They do not present sexual dirmorphism (differences between males and females) in size neither in dentition, only in coloration in the first two genera of the 4 existing ones: Nomascus, Hoolock, Hylobates and Symphalangus. The intermembral index (length of upper extremities/lower ext*100) is the highest of all primates: 127-147. They are the only apes with … Read more The peculiarities of gibbons
Daubentonia madagascariensis, also known as Aye-aye is a strepsirrhine endemic to Madagascar. Acording to the UICN Red List, it is endangered. They usually weigh between 2.5-2.7 kg and their life spectancy is about 24 years in captivity. SOME CURIOUS AND UNIQUE MORPHOLOGICAL FEATURES They are the largest nocturnal primates. They have orange eyes surrounded by … Read more Meet the Aye-aye
The spider Agroeca brunnea makes a simple-looking egg sac and usually attaches it to an elevated site. But the curious thing is that it is bicameral, composed by the chamber of the eggs (1) and the chamber of molt (2). Eggs hatch in chamber 1 and newborn spiders pierce the cover plate, falling into chamber … Read more An egg sack to take care of the offspring
Orangutan females reach sexual maturity at 11-15 years. Males reach puberty at 7-9 years and thereafter they have 2 possibilities : 1.Reach adult size with all its features (such as lateral facial pads -green arrow-). 2.Stay in an adolescent state (development interrupted) in terms of morphology, but still are fertile and reproductively active. Possible meaning? … Read more The orangutans’ “trick” to ensure their reproductive success
These spiders of the genus Deinopis are weavers, but the web they manufacture consists of a few threads attached to the front legs. When prey (e.g. a moth) approaches, the spider separates the legs, extends the spiral and rushes over it to catch it. They’re called “ogre-faced” because of the “face” of the prosoma. They … Read more How does the ogre-faced spider hunt?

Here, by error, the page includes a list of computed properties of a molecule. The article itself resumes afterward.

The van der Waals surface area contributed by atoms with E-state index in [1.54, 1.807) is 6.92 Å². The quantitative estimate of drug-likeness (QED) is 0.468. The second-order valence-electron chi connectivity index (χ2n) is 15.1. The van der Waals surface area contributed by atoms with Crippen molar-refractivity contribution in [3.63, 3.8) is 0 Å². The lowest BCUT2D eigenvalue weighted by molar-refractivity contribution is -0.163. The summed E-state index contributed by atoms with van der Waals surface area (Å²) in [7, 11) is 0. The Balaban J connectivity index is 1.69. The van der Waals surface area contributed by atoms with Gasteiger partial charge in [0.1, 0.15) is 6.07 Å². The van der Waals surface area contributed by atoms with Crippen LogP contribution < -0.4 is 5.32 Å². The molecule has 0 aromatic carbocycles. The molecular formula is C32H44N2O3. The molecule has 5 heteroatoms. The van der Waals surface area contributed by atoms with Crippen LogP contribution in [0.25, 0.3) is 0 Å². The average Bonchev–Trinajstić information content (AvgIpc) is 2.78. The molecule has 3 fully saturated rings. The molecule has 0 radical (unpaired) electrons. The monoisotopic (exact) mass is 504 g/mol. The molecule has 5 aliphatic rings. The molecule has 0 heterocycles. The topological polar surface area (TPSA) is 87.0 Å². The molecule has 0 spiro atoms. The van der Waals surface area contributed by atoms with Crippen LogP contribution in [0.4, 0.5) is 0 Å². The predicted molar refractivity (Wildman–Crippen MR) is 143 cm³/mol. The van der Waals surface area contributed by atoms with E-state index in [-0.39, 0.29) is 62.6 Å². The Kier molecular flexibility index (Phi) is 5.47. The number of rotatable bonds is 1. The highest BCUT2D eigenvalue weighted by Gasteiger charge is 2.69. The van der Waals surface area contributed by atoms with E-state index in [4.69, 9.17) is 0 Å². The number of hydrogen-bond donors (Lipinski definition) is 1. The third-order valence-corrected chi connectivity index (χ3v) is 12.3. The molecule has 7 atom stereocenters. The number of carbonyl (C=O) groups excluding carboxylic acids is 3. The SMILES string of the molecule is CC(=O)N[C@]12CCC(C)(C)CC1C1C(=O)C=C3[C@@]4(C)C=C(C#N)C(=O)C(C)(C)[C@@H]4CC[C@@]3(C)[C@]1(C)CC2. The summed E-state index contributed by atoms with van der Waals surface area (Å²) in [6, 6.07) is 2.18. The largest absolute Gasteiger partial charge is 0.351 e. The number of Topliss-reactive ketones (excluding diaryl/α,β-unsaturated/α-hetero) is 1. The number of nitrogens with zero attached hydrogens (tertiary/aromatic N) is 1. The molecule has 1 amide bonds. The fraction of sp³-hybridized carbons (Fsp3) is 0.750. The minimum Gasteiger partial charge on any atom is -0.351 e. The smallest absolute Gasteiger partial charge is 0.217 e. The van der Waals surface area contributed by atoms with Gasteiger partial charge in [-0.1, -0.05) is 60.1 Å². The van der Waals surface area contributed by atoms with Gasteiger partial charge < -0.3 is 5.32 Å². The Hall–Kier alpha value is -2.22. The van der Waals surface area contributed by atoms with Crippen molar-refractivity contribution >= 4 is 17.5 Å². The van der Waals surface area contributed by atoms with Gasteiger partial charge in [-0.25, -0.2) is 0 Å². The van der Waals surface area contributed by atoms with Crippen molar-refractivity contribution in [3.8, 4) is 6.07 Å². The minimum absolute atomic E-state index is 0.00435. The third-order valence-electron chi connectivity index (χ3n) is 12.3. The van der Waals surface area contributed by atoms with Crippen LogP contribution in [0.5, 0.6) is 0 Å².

The intergenesic interval (the time from one birth to a potential next pregnancy.) of orangutans is the largest of all primates and mammals: 6-8 years. During all this time the offspring are very dependent on the mother because they need a long learning period in order to survive on their own. For instance, they learn … Read more Orangutans, the mammals that take the longest to have a calf
Snakes don’t have eardrums… HOW DO THEY HEAR THEN? What happens is that the lower jaw is connected to the columella (homologus organ to the mammalian stapes), a bone that connects to the oval membrane, which in turn connects to the inner ear. In this way, being in contact with the ground or water, the … Read more The hearing of snakes
It is Argyroneta aquatica. This spider not only dive, but completes its entire life cycle underwater. How does it breathe? It produces an air bubble that envelops the opisthosoma (the “body” without the “head”). As the bubble consumes, the spider comes to the surface to add other bubbles and increase its supply of air. How … Read more An aquatic spider?
Amphibians have two ways to capture the vibrations of the medium and transform them into sound: In one hand, through their legs… What actually happens is that when the ground vibrates, vibrations are transmitted by the legs to the scapula of these animals, and through the opercular muscle and opercular bone, reaching the oval membrane … Read more How do amphibians hear?
Scorpions emit fluorescence…when they are illuminated with ultraviolet light. It is supposed to be a kind of warning. The same happens with centipedes. In biology this phenomenon is called aposematism, that is, warning mechanisms to indicate that they are dangerous. There are several types of aposematism, especially in relation to color (intense colors such as … Read more Scorpions also shine